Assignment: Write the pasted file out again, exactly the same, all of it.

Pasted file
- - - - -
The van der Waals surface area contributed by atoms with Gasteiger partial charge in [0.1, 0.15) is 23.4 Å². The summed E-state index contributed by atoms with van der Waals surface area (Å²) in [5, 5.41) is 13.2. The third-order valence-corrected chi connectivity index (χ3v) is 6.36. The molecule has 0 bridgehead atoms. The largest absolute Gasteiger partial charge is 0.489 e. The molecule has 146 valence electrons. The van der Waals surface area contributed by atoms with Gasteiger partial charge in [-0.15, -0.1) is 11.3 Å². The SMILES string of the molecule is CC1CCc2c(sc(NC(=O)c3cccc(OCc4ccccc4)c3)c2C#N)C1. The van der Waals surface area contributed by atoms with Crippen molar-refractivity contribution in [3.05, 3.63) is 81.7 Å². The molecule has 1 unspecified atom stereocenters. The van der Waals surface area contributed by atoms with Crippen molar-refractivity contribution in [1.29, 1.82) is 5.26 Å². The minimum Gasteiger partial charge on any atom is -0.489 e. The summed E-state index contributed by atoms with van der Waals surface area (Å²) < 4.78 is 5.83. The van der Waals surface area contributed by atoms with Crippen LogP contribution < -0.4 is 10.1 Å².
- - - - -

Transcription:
The van der Waals surface area contributed by atoms with Gasteiger partial charge in [0.1, 0.15) is 23.4 Å². The summed E-state index contributed by atoms with van der Waals surface area (Å²) in [5, 5.41) is 13.2. The third-order valence-corrected chi connectivity index (χ3v) is 6.36. The molecule has 0 bridgehead atoms. The largest absolute Gasteiger partial charge is 0.489 e. The molecule has 146 valence electrons. The van der Waals surface area contributed by atoms with Gasteiger partial charge in [-0.15, -0.1) is 11.3 Å². The SMILES string of the molecule is CC1CCc2c(sc(NC(=O)c3cccc(OCc4ccccc4)c3)c2C#N)C1. The van der Waals surface area contributed by atoms with Crippen molar-refractivity contribution in [3.05, 3.63) is 81.7 Å². The molecule has 1 unspecified atom stereocenters. The van der Waals surface area contributed by atoms with Crippen molar-refractivity contribution in [1.29, 1.82) is 5.26 Å². The minimum Gasteiger partial charge on any atom is -0.489 e. The summed E-state index contributed by atoms with van der Waals surface area (Å²) < 4.78 is 5.83. The van der Waals surface area contributed by atoms with Crippen LogP contribution < -0.4 is 10.1 Å².